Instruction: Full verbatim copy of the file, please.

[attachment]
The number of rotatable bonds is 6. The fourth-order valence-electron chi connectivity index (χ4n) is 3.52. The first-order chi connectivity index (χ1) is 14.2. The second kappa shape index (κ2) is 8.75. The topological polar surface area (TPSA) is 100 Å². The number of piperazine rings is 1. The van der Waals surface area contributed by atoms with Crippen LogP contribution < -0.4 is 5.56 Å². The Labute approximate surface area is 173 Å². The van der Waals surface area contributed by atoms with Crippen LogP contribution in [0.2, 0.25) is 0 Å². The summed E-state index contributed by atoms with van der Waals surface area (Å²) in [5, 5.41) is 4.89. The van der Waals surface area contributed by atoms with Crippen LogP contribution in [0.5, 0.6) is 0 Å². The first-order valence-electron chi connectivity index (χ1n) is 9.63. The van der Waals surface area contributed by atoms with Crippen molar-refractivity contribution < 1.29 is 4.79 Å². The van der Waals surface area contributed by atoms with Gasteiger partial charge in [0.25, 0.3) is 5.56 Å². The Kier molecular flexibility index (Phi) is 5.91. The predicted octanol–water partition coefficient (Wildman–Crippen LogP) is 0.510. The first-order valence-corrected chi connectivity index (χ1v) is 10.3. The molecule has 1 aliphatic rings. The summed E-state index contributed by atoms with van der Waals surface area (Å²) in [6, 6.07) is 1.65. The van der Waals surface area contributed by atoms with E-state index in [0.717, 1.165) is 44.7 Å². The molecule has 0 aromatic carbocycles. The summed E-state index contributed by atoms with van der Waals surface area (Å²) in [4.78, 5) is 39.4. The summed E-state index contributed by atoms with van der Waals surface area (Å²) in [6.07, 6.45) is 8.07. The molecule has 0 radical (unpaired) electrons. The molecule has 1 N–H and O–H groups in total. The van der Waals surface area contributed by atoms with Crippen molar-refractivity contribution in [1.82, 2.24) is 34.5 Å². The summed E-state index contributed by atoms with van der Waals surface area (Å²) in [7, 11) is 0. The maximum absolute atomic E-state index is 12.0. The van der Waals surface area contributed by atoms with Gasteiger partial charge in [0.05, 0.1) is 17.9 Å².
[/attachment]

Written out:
The number of rotatable bonds is 6. The fourth-order valence-electron chi connectivity index (χ4n) is 3.52. The first-order chi connectivity index (χ1) is 14.2. The second kappa shape index (κ2) is 8.75. The topological polar surface area (TPSA) is 100 Å². The number of piperazine rings is 1. The van der Waals surface area contributed by atoms with Crippen LogP contribution < -0.4 is 5.56 Å². The Labute approximate surface area is 173 Å². The van der Waals surface area contributed by atoms with Crippen LogP contribution in [0.2, 0.25) is 0 Å². The summed E-state index contributed by atoms with van der Waals surface area (Å²) in [5, 5.41) is 4.89. The van der Waals surface area contributed by atoms with Crippen LogP contribution in [0.5, 0.6) is 0 Å². The first-order valence-electron chi connectivity index (χ1n) is 9.63. The van der Waals surface area contributed by atoms with Crippen molar-refractivity contribution < 1.29 is 4.79 Å². The van der Waals surface area contributed by atoms with Gasteiger partial charge in [0.25, 0.3) is 5.56 Å². The Kier molecular flexibility index (Phi) is 5.91. The predicted octanol–water partition coefficient (Wildman–Crippen LogP) is 0.510. The first-order valence-corrected chi connectivity index (χ1v) is 10.3. The molecule has 1 aliphatic rings. The summed E-state index contributed by atoms with van der Waals surface area (Å²) in [6, 6.07) is 1.65. The van der Waals surface area contributed by atoms with E-state index in [0.717, 1.165) is 44.7 Å². The molecule has 0 aromatic carbocycles. The summed E-state index contributed by atoms with van der Waals surface area (Å²) in [4.78, 5) is 39.4. The summed E-state index contributed by atoms with van der Waals surface area (Å²) in [6.07, 6.45) is 8.07. The molecule has 0 radical (unpaired) electrons. The molecule has 1 N–H and O–H groups in total. The van der Waals surface area contributed by atoms with Crippen molar-refractivity contribution in [1.82, 2.24) is 34.5 Å². The summed E-state index contributed by atoms with van der Waals surface area (Å²) in [7, 11) is 0. The maximum absolute atomic E-state index is 12.0. The van der Waals surface area contributed by atoms with Gasteiger partial charge in [0.05, 0.1) is 17.9 Å².